Yesterday saw a bit of a rout in the markets as the sellers came out in force to push indices lower as bad news after bad news hit the news wires.
A terrible Italian bond auction, bad news from a Greek poll, spiking Spanish bond yields and economic sentiment data that would have shocked most pundits as it hit a two and a half year low was all a toxic set of ingredients that sent investors running for cover.
We’ve seen a raft of bad economic data releases this week, most of it on confidence and sentiment. It comes as little surprise that on the continent, across the pond in the US and now today here in the UK, consumer confidence has risen but still remains in the doldrums. In the US there’s real worry now that the labour market might just be coming off the boil and whilst it’s probably OK enough to get Obama re-elected in November, it is not looking good beyond there. The new/incumbent President will have to address the small issue of their monumental debt problems which, as we all know, has been a struggle to get anything agreed between the Democrats and Republicans, and last year saw them lose their triple A credit rating. Europe speaks for itself really and it’s not surprising that confidence there is completely shot to pieces. For the UK confidence has been given several blows by the double dip recession that’s even worse than previously thought because of the dire straits that the construction sector is in, a eurozone crisis that is worsening by the day and an inept coalition government that seems to be continually shooting itself in the foot. Consumers also have to deal with the barrage of rising energy prices and falling real incomes which is enough to dent anyone’s feelings. But at least there’s a small glimmer of hope in that the extended Jubilee week end coming up might just give everyone something to cheer up about, albeit for only a few days.
This morning we had been calling the FTSE to open lower by some 12-15 points but in the past hour and a half a few buyers have been creeping in and we’ve opened in the black, up some 35 points at 5330. Clients were buying yesterday as the markets sold off, trying to find the bottom in the hope of a bounce and so far we’re seeing that boldness pay off to some extent.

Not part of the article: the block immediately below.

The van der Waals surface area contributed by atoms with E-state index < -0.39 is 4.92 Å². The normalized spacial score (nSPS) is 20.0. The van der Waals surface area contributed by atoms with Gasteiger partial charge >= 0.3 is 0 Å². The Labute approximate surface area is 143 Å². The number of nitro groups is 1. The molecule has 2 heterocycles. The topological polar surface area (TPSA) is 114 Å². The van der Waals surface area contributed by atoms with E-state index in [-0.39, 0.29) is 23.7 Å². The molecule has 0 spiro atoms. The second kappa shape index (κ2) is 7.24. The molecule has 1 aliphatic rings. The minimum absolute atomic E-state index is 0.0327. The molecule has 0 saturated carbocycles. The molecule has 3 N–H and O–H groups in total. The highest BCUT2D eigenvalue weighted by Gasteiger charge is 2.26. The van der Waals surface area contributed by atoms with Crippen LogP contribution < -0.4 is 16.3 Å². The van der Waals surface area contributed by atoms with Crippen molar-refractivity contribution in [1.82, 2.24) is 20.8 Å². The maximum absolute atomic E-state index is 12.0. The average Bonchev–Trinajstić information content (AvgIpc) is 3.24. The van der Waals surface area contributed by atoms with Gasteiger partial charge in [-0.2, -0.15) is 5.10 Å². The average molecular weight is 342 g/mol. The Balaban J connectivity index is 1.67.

There are lots of things to focus on today with the first one being the Irish referendum on the new EU fiscal treaty. Ireland loves a referendum on EU treaties and of the five they’ve had since 2000 only three have gone with the yes vote. Today’s though is expected to be accepted by the people although there’s a threat that low turnout might challenge that.
On the economic data front the focus is on the US with the ADP payroll number a day later than normal because of Monday’s bank holiday there. Last month’s number was down on the current yearly average and today is expected to improve on 119k coming in at 148k. Then there’s the 2nd release of US GDP which is expected to suffer a similar fate to the UK’s economy, as in it is expected to be revised downwards to 2.0%.
Market sentiment towards the euro zone is getting worse as indicated by the rising yields in the Spanish and Italian bonds. The threat of contagion is in the limelight with many wondering if the genie is not out of the bottle again. No wonder the euro saw another sell off versus the US dollar, 117 pips to 1.2368, not far from the intraday low. Could a positive US nonfarm payrolls report out this Friday or the ADP figure today put a stop to this slump?
For once gold prices moved higher, gaining $9 to $1563 amid signs the European debt troubles are worsening. It has done that despite a stronger US currency which makes the dollar denominated gold look more expensive. The fear factor might have played its part, reaching a certain level where investors felt the need to search for safety apart from the greenback.
The energy sector was on the receiving end yesterday as the deepening debt crisis in Europe delivered further blows to the WTI crude prices. It was a nosedive of 3 bucks to $87.82, the lowest level for more than six months and surely the fundamental picture with supplies plentiful and demand stubbornly weak does not help. This Friday all eyes will be upon the US employment report which should trigger an immediate reaction in crude oil prices one way or the other.